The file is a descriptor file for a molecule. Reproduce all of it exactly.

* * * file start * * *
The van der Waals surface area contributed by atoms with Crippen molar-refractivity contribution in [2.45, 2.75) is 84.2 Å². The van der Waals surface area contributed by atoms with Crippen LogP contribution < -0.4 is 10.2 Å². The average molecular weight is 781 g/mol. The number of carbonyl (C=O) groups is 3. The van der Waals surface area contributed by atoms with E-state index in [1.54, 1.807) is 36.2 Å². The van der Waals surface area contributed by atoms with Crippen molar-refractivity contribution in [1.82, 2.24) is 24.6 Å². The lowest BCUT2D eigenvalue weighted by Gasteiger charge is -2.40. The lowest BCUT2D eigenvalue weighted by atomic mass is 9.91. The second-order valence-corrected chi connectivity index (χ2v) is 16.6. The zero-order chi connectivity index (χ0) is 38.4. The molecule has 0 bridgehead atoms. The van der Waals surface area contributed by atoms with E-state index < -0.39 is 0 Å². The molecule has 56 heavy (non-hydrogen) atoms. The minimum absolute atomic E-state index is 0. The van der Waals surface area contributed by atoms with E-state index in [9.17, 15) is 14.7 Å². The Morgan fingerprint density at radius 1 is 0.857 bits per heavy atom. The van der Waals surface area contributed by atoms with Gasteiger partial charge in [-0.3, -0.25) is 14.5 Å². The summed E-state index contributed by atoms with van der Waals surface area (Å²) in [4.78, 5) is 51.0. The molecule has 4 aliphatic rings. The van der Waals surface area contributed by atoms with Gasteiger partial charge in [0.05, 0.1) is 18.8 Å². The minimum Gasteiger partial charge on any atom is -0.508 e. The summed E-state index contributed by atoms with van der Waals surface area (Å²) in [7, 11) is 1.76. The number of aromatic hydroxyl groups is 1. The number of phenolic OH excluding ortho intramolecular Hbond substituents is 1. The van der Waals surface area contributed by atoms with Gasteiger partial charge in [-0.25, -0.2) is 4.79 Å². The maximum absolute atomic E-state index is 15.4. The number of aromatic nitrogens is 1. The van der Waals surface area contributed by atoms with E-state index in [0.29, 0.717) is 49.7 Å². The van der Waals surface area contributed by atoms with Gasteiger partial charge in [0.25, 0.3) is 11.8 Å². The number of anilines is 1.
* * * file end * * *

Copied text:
The van der Waals surface area contributed by atoms with Crippen molar-refractivity contribution in [2.45, 2.75) is 84.2 Å². The van der Waals surface area contributed by atoms with Crippen LogP contribution < -0.4 is 10.2 Å². The average molecular weight is 781 g/mol. The number of carbonyl (C=O) groups is 3. The van der Waals surface area contributed by atoms with E-state index in [1.54, 1.807) is 36.2 Å². The van der Waals surface area contributed by atoms with Crippen molar-refractivity contribution in [1.82, 2.24) is 24.6 Å². The lowest BCUT2D eigenvalue weighted by Gasteiger charge is -2.40. The lowest BCUT2D eigenvalue weighted by atomic mass is 9.91. The second-order valence-corrected chi connectivity index (χ2v) is 16.6. The zero-order chi connectivity index (χ0) is 38.4. The molecule has 0 bridgehead atoms. The van der Waals surface area contributed by atoms with E-state index < -0.39 is 0 Å². The molecule has 56 heavy (non-hydrogen) atoms. The minimum absolute atomic E-state index is 0. The van der Waals surface area contributed by atoms with E-state index in [9.17, 15) is 14.7 Å². The Morgan fingerprint density at radius 1 is 0.857 bits per heavy atom. The van der Waals surface area contributed by atoms with Gasteiger partial charge in [-0.3, -0.25) is 14.5 Å². The summed E-state index contributed by atoms with van der Waals surface area (Å²) in [4.78, 5) is 51.0. The molecule has 4 aliphatic rings. The van der Waals surface area contributed by atoms with Gasteiger partial charge in [0.05, 0.1) is 18.8 Å². The minimum Gasteiger partial charge on any atom is -0.508 e. The summed E-state index contributed by atoms with van der Waals surface area (Å²) in [7, 11) is 1.76. The number of aromatic hydroxyl groups is 1. The number of phenolic OH excluding ortho intramolecular Hbond substituents is 1. The van der Waals surface area contributed by atoms with Gasteiger partial charge in [-0.25, -0.2) is 4.79 Å². The maximum absolute atomic E-state index is 15.4. The number of aromatic nitrogens is 1. The van der Waals surface area contributed by atoms with E-state index in [0.29, 0.717) is 49.7 Å². The van der Waals surface area contributed by atoms with Gasteiger partial charge in [0.25, 0.3) is 11.8 Å². The number of anilines is 1.